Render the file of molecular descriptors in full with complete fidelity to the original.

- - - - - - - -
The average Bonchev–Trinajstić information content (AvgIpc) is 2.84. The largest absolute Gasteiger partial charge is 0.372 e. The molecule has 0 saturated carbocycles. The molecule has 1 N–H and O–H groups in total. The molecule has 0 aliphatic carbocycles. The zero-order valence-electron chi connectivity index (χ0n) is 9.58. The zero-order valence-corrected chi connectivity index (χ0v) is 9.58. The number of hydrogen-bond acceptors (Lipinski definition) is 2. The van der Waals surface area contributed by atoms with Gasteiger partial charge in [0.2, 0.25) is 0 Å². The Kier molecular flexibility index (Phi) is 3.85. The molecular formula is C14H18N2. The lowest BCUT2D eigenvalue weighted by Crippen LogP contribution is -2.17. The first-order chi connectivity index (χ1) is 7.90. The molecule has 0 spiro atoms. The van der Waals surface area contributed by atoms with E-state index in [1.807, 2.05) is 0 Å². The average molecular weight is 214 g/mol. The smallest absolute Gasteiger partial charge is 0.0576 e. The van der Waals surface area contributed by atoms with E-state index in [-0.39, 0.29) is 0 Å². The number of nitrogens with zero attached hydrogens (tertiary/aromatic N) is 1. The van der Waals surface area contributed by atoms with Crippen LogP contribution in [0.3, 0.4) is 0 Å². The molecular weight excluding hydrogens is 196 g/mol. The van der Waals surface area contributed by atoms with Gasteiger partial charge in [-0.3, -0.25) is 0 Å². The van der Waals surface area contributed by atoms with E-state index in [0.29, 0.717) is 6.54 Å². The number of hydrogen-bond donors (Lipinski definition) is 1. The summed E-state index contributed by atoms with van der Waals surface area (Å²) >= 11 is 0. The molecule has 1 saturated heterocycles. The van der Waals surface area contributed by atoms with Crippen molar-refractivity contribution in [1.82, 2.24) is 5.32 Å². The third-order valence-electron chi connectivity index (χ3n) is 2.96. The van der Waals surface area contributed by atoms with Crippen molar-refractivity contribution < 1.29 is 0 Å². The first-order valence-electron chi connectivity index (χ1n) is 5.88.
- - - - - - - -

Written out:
The average Bonchev–Trinajstić information content (AvgIpc) is 2.84. The largest absolute Gasteiger partial charge is 0.372 e. The molecule has 0 saturated carbocycles. The molecule has 1 N–H and O–H groups in total. The molecule has 0 aliphatic carbocycles. The zero-order valence-electron chi connectivity index (χ0n) is 9.58. The zero-order valence-corrected chi connectivity index (χ0v) is 9.58. The number of hydrogen-bond acceptors (Lipinski definition) is 2. The van der Waals surface area contributed by atoms with Gasteiger partial charge in [0.2, 0.25) is 0 Å². The Kier molecular flexibility index (Phi) is 3.85. The molecular formula is C14H18N2. The lowest BCUT2D eigenvalue weighted by Crippen LogP contribution is -2.17. The first-order chi connectivity index (χ1) is 7.90. The molecule has 0 spiro atoms. The van der Waals surface area contributed by atoms with E-state index in [1.807, 2.05) is 0 Å². The average molecular weight is 214 g/mol. The smallest absolute Gasteiger partial charge is 0.0576 e. The van der Waals surface area contributed by atoms with E-state index in [-0.39, 0.29) is 0 Å². The number of nitrogens with zero attached hydrogens (tertiary/aromatic N) is 1. The van der Waals surface area contributed by atoms with Crippen LogP contribution in [0.3, 0.4) is 0 Å². The molecular weight excluding hydrogens is 196 g/mol. The van der Waals surface area contributed by atoms with Gasteiger partial charge in [-0.3, -0.25) is 0 Å². The van der Waals surface area contributed by atoms with E-state index in [0.29, 0.717) is 6.54 Å². The number of hydrogen-bond donors (Lipinski definition) is 1. The summed E-state index contributed by atoms with van der Waals surface area (Å²) >= 11 is 0. The molecule has 1 saturated heterocycles. The van der Waals surface area contributed by atoms with Crippen molar-refractivity contribution in [1.82, 2.24) is 5.32 Å². The third-order valence-electron chi connectivity index (χ3n) is 2.96. The van der Waals surface area contributed by atoms with Crippen molar-refractivity contribution < 1.29 is 0 Å². The first-order valence-electron chi connectivity index (χ1n) is 5.88.